Bangladesh hopes to be ready for 2014 World T20
On July 1, 2010 the ICC announced the names of two countries that would host the 2012 and 2014 World Twenty20s; it hardly created a ripple in either one of them. Sri Lanka and Bangladesh were busy preparing for the next event on the horizon, the 2011 World Cup, while it was also in the middle of the football World Cup, not many Bangladeshis would have noticed it. But two years on from the announcement, with both having co-hosted the 50-over tournament, one of them has just completed the enormous task of hosting a global event solely. Bangladesh will host a bigger event, but as they have shown in 1998, 2004 and 2011, infrastructural limitations have been trumped by an abundance of hospitality and fervour.
The 2014 World Twenty20 is likely to be held in March and April of that year, a largely dry weather period towards the end of the winter with spring taking over, as opposed to the constant threat of rain during the 20-day event in Sri Lanka. It is also a time for celebrations in the country, starting from Independence Day to the Bengali New Year's Day Pohela Boishakh in mid-April.
The number of participating teams in the men's event has been increased to 16 (the number for the women remains unchanged) and the tournament is likely to host a minimum of 60 competitive men's and women's matches. Forty-four such games were held in four venues in Sri Lanka with 16 practice matches - played at club grounds in Colombo - included. In Bangladesh, however there isn't the luxury of excellent facilities in smaller venues which could host practice sessions, let alone practice matches. Instead, stadiums will have to cater to every team's needs.
The Sher-e-Bangla National Stadium has the facilities to host three teams' training sessions at a time while those in Fatullah, Chittagong, Khulna and Sylhet have been earmarked for the 2014 event. Drainage facilities are being constructed in Fatullah and Chittagong while the grounds in Khulna and Sylhet are ready to use. Khulna still awaits an ICC inspection to be cleared for the West Indies tour as it replaces Chittagong for the season, while Sylhet has hosted England A earlier this year.
The real test for cities other than Dhaka is the quality and quantity of accommodation it can provide to the teams, match officials, broadcasters, journalists, volunteers and fans. "From an organisation perspective, the biggest challenge is to accommodate the teams in terms of hotels and practice facilities," says BCB media manager Rabeed Imam. "When it comes to Bangladesh, and it has happened in 1998 and 2004, it somehow all comes together at the right time. If you tell me to pinpoint, it won't be possible to say what's ready. This problem isn't faced in other countries.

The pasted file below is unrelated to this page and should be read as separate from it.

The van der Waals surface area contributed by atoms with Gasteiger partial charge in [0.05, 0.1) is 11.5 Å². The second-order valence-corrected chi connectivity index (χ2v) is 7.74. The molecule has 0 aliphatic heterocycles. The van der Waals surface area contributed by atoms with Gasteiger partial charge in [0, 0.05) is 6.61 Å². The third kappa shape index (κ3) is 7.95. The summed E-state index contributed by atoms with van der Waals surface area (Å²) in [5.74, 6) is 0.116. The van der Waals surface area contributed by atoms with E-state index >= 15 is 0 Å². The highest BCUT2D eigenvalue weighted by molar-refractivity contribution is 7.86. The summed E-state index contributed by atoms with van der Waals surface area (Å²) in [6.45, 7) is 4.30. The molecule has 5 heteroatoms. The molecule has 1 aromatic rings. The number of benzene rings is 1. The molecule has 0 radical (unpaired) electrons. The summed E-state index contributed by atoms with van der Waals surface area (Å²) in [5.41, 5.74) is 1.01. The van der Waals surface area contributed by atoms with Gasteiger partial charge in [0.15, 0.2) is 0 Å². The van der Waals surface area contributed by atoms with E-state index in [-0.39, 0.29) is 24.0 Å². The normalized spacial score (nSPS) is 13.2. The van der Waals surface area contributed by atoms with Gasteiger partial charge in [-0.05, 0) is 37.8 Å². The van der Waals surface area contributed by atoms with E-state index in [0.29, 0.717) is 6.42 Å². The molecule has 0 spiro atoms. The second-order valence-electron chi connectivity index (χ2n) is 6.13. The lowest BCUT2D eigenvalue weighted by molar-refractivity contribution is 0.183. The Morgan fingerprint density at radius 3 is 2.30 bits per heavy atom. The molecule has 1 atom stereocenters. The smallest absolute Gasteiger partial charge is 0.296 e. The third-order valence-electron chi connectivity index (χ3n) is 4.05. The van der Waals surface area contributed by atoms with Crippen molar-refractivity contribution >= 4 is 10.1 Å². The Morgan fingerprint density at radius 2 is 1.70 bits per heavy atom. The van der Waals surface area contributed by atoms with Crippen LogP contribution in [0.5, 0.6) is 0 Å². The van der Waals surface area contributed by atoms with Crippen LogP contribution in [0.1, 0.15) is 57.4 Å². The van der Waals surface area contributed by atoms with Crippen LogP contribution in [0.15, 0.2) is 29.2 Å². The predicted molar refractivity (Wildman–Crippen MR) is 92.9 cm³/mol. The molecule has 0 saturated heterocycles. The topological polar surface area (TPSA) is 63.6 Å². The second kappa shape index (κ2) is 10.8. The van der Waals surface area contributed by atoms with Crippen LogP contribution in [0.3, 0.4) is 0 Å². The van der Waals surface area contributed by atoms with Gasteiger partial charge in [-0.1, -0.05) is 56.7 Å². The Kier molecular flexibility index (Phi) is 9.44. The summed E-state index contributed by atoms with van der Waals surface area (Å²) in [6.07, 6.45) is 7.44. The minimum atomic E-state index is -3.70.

"The World Twenty20s have a very packed schedule and ever since the 2007 tournament, the schedule has gotten shorter. It has been squeezed. The biggest challenge is to arrange all these things in such a short time. The existing facilities will have to be upgraded or created, that's another challenge."
Bangladesh have already hosted a 16-team international competition when they hosted the 2004 Under-19 World Cup, 54 matches played in eight venues though the vast majority of domestic cricket was postponed that season. Six years earlier, before it had become a Test-playing nation, Bangladesh hosted the 1998 Wills International Cup (later day Champions Trophy) which was a knockout competition held solely at the Bangabandhu National Stadium (BNS) in Dhaka. The 2011 World Cup is perhaps the nearest model for what is to be expected in 2014. Seven tournament matches and four practice matches were held in Dhaka, Chittagong and Fatullah, as well as the opening ceremony held at the BNS. The organisers can expect a lot more pressure on their ability to coordinate all aspects of a tournament of such scale.
A competition such as the World Twenty20, especially since it has to be spread out across the country, will leave a legacy for the game in Bangladesh. One look at Mirpur, where the Sher-e-Bangla National Stadium is located, says much about the improvement in amenities and roads in the area. Because of the 2011 tournament, the locality received a facelift it needed for decades. However, it is hard to tell who will be in charge of the Bangladesh Cricket Board in 2014, though an election is supposed to take place later this year.
Nothing but the best hospitality will be expected, and whoever is in charge will have to plan well and more importantly plan early. The passion is ever-present, as organisers like Imam have found out over the years. Bangladeshis are keen to prove their worth, whether it is the government or at the private level or the public in general.
Mohammad Isam is ESPNcricinfo's correspondent in Bangladesh